Language Acquisition in the Past
There is a long tradition in linguistics implicating child language acquisition as a major driver of language change, the classic intuition being that innovations or "errors" which emerge during the acquisition process may occasionally propagate through through speech communities and accumulate as change over time. In order to better understand this relationship, I establish new methods for reasoning about language acquisition in the past. I demonstrate that certain aspects of child linguistic experience may be reasonably estimated from historical corpora and employ a quantitative model of productivity learning to investigate the role acquisition played as the driver of four well-documented instances of phonological, syntactic, and morphological change: transparent /aɪ/-raising in modern North American English, the innovation and lexical spread of the to-dative in Middle English, the analogy of the lengthened *ē-grade in Proto-Germanic strong verbs, and the forms of the past participles and t-deverbals in Classical and Late Latin. These case studies provide new insights into the implications of sparsity and variation on the first language acquisition process, the role that acquisition plays as the actuator of community-level change, and the complementary nature of acquisition and diachronic evidence for synchronic representation.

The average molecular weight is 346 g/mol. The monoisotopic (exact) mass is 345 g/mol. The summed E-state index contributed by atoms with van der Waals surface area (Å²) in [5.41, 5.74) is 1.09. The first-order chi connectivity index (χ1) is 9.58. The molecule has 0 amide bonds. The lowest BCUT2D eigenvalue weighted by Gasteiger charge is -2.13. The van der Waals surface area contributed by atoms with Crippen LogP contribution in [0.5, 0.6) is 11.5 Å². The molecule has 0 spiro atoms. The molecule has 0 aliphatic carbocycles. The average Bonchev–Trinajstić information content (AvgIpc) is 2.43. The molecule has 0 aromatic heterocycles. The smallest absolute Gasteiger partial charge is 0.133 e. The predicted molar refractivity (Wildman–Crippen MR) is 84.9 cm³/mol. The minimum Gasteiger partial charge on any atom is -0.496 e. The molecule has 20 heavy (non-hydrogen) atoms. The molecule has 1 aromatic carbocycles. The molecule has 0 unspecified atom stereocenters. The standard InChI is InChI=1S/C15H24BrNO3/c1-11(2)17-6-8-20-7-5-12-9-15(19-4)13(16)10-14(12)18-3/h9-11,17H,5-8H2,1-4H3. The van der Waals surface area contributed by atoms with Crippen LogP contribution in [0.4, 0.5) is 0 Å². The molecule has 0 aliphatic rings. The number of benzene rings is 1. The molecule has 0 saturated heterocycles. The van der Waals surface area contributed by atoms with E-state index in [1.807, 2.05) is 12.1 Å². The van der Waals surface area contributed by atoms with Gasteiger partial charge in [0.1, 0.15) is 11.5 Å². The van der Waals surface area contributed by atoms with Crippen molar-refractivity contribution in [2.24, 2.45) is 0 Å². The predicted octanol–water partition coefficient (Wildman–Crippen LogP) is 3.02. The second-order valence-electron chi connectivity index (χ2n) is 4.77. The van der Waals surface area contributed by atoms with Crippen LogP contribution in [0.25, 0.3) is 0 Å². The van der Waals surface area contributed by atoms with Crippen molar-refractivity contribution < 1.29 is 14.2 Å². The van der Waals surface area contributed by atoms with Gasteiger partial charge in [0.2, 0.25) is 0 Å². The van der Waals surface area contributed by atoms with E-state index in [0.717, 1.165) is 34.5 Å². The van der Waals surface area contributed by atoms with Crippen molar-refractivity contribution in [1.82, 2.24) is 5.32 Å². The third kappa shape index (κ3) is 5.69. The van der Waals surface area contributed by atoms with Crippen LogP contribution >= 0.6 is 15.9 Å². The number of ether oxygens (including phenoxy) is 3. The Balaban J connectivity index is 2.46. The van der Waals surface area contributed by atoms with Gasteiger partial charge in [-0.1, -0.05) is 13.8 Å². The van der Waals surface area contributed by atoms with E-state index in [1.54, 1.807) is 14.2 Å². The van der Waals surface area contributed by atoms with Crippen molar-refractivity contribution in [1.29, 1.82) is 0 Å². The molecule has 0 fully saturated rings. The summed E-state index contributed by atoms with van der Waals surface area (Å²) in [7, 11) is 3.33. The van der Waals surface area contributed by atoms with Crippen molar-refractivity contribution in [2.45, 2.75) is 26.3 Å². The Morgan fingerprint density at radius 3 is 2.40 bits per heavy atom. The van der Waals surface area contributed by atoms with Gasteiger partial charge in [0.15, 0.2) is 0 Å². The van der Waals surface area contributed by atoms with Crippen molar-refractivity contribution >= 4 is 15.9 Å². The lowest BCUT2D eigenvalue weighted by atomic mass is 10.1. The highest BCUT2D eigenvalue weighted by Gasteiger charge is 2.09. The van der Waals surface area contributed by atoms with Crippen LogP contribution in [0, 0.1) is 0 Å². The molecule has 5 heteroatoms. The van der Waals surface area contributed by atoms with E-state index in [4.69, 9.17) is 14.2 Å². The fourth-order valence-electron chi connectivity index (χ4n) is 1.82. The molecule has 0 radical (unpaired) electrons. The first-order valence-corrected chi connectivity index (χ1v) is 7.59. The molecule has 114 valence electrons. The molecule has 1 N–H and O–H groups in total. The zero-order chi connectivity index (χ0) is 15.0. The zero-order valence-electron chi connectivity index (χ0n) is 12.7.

Kodner, Jordan, "Language Acquisition in the Past" (2020). Dissertations available from ProQuest. AAI27957357.